Feds promise changes to Bill C-10 following uproar

May 6, 2021   ·   0 Comments

By Sam Odrowski

The federal government is promising an amendment to Bill C-10 following an uproar of controversy and criticism over the legislation’s potential to infringe on Canadian’s freedom of expression.

The criticism stemmed from the removal of an amendment to the bill last week that protected user generated content from being regulated by the Canadian Radio-television and Telecommunications Commission (CRTC) on social media platforms.

Without the protection, former CRTC vice-chair, Peter Menzies called Bill C-10 an “assault” on Canadian’s ability to post their opinion online. Part of the legislation states user generated content can be flagged by the CRTC, which forces Canadians to remove their post or video within 24 hours, effectively subjecting all online speech to government review, without any clear mandate.

On Monday (May 3), Dufferin–Caledon MP Kyle Seeback brought forward his concerns about the bill and asked heritage minister Steve Guilbeault, who introduced the bill, if he would re-protect user content, during Question Period. In Guilbeault’s response, he compared Seeback to the “most radical elements of the Conservative Party” and didn’t indicate if protections would be put back in place.

However, later that day, in a statement to Global News, Guilbeault said the federal government is bringing forward an amendment that will make it “crystal clear” that users generated content won’t be regulated under Bill C-10, but there were no details on the amendments specifics or when it will be brought forward.

Following this development, Seeback told the Citizen he isn’t confident of Guilbeault’s sudden change in position.

“The minister called me a conservative radical for raising this issue and now he’s suggesting he’s going to do something. I don’t believe him. I don’t believe that he’s going to put in adequate protections for Canadians,” Seeback noted.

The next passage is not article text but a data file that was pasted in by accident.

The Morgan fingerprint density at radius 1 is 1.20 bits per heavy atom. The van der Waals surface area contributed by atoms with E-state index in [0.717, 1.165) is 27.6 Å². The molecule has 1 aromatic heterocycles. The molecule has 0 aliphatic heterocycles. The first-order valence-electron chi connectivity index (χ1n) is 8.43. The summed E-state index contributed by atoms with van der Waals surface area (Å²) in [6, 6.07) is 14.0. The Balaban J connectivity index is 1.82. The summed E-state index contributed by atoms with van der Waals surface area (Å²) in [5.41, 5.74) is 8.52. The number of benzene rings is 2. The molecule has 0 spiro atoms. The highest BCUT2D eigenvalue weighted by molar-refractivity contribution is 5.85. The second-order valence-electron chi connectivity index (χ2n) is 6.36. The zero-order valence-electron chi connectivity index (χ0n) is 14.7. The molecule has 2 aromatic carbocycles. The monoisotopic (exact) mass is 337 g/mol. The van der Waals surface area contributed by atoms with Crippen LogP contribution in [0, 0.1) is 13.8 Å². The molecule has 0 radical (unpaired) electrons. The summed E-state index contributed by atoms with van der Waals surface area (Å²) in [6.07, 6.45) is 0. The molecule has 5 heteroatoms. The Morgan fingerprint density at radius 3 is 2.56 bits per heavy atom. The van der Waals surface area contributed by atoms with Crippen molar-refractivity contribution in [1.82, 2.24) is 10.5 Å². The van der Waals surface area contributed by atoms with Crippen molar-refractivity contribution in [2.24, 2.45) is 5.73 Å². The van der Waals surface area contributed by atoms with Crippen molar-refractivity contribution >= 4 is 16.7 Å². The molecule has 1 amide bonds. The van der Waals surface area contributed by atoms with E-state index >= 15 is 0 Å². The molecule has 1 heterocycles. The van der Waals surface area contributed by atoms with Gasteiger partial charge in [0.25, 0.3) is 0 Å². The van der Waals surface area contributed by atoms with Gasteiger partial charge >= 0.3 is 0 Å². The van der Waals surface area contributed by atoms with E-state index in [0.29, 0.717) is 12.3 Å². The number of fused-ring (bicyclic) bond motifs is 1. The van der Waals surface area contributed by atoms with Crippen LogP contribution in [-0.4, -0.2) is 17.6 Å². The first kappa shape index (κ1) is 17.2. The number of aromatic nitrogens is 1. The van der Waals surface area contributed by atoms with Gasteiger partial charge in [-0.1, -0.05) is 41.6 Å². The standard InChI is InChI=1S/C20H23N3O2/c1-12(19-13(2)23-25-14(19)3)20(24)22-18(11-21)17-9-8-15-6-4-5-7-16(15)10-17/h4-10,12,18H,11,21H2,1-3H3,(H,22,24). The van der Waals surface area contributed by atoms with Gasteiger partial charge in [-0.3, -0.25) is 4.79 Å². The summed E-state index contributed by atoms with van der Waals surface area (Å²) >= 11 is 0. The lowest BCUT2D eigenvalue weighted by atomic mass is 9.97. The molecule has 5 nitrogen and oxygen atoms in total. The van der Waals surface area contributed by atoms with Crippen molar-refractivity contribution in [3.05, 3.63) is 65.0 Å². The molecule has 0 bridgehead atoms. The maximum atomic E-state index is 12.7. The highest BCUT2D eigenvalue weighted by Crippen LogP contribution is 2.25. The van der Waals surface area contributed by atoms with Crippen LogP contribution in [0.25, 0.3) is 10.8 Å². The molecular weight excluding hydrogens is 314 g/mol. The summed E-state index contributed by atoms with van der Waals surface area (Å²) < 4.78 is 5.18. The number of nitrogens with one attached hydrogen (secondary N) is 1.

Seeback started a petition last week asking the Government of Canada to immediately withdraw or repeal Bill C-10, and respect Canadians “freedom of expression, our right to equal access of content online, and the flourishing of a free and open Internet.”

The petition has since received enough support to be officially accepted to the House of Commons portal for online petitions.

Seeback noted that there are already laws in place against hate speech and the incitement of violence, so a bill regulating speech does nothing but provide the feds with overreaching powers to regulate what’s posted online. 

“There’s lots on the internet that I don’t want to see and none of us should see, but the danger is when the government starts to determine what can be put there and what can’t be put there. It is just far too open for partisan abuse and a government should not have that power to infringe on Canadians fundamental freedoms,” said Seeback.

He told the Citizen that if Bill C-10 doesn’t get rectified to protect user content, there could be Charter of Rights and Freedom challenges over the legality of the legislation.

Guilbeault says the intention of Bill C-10 is to get some accountability from websites like Netflix and YouTube to get them to contribute to Canadian content promotion and set aside additional funding to support the development of Canadian content.

This would mean compelling Netflix, YouTube, and other web giants to behave similarly to Canadian distributors of Broadcast content such as Rogers, Shaw and Bell, who are required to broadcast a certain amount of Canadian content and pay into the Canadian Media Fund (CMF) with a portion of their revenues each year.

Seeback noted that Bill C-10 has the potential to make web giants pay their fair share, but too many regulations are being left to the CTRC to be determined, without a proper discussion in the House of Common.

Going forward, he told the Citizen he’ll keep the pressure on the feds until an amendment does come forward to protect what Canadians post online.

“We’re going to keep fighting it the way we are, raising it in Question Period, demanding answers from the minister,” said Seeback.

“I’d absolutely love to hear from constituents, what their views on this are… feel free to get in touch with me in my office. I’d be happy to chat.”

Seeback’s office can be contacted at (519) 941-1832 or by emailing

Following repeated attempts, the Citizen was unable to reach the heritage minister’s office for comment.

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